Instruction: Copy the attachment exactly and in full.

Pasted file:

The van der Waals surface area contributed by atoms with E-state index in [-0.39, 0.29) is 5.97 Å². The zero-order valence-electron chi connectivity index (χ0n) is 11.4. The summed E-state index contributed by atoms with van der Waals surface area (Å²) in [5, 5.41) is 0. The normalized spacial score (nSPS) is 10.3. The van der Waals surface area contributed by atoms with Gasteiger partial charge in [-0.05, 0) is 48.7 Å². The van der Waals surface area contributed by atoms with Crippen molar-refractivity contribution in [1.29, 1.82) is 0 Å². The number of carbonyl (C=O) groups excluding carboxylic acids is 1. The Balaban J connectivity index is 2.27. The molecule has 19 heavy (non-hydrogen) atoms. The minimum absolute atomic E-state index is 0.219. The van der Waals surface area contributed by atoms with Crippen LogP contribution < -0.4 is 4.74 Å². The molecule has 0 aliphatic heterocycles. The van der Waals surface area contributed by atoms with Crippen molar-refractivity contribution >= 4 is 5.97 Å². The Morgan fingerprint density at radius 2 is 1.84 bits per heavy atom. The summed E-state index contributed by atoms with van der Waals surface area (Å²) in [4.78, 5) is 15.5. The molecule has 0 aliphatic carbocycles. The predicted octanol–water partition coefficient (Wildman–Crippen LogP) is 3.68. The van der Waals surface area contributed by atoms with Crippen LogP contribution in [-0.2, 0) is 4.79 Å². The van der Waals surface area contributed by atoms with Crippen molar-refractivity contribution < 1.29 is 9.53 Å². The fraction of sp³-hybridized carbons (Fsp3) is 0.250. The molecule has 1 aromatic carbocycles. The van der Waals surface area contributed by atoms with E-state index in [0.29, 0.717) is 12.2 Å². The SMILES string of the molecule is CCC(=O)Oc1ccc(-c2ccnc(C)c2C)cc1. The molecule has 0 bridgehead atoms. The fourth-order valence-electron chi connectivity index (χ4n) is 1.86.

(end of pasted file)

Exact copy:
The van der Waals surface area contributed by atoms with E-state index in [-0.39, 0.29) is 5.97 Å². The zero-order valence-electron chi connectivity index (χ0n) is 11.4. The summed E-state index contributed by atoms with van der Waals surface area (Å²) in [5, 5.41) is 0. The normalized spacial score (nSPS) is 10.3. The van der Waals surface area contributed by atoms with Gasteiger partial charge in [-0.05, 0) is 48.7 Å². The van der Waals surface area contributed by atoms with Crippen molar-refractivity contribution in [1.29, 1.82) is 0 Å². The number of carbonyl (C=O) groups excluding carboxylic acids is 1. The Balaban J connectivity index is 2.27. The molecule has 19 heavy (non-hydrogen) atoms. The minimum absolute atomic E-state index is 0.219. The van der Waals surface area contributed by atoms with Crippen LogP contribution < -0.4 is 4.74 Å². The molecule has 0 aliphatic heterocycles. The van der Waals surface area contributed by atoms with Crippen molar-refractivity contribution >= 4 is 5.97 Å². The Morgan fingerprint density at radius 2 is 1.84 bits per heavy atom. The summed E-state index contributed by atoms with van der Waals surface area (Å²) in [4.78, 5) is 15.5. The molecule has 0 aliphatic carbocycles. The predicted octanol–water partition coefficient (Wildman–Crippen LogP) is 3.68. The van der Waals surface area contributed by atoms with Crippen LogP contribution in [-0.2, 0) is 4.79 Å². The van der Waals surface area contributed by atoms with Crippen molar-refractivity contribution < 1.29 is 9.53 Å². The fraction of sp³-hybridized carbons (Fsp3) is 0.250. The molecule has 1 aromatic carbocycles. The van der Waals surface area contributed by atoms with E-state index in [0.29, 0.717) is 12.2 Å². The SMILES string of the molecule is CCC(=O)Oc1ccc(-c2ccnc(C)c2C)cc1. The molecule has 0 bridgehead atoms. The fourth-order valence-electron chi connectivity index (χ4n) is 1.86.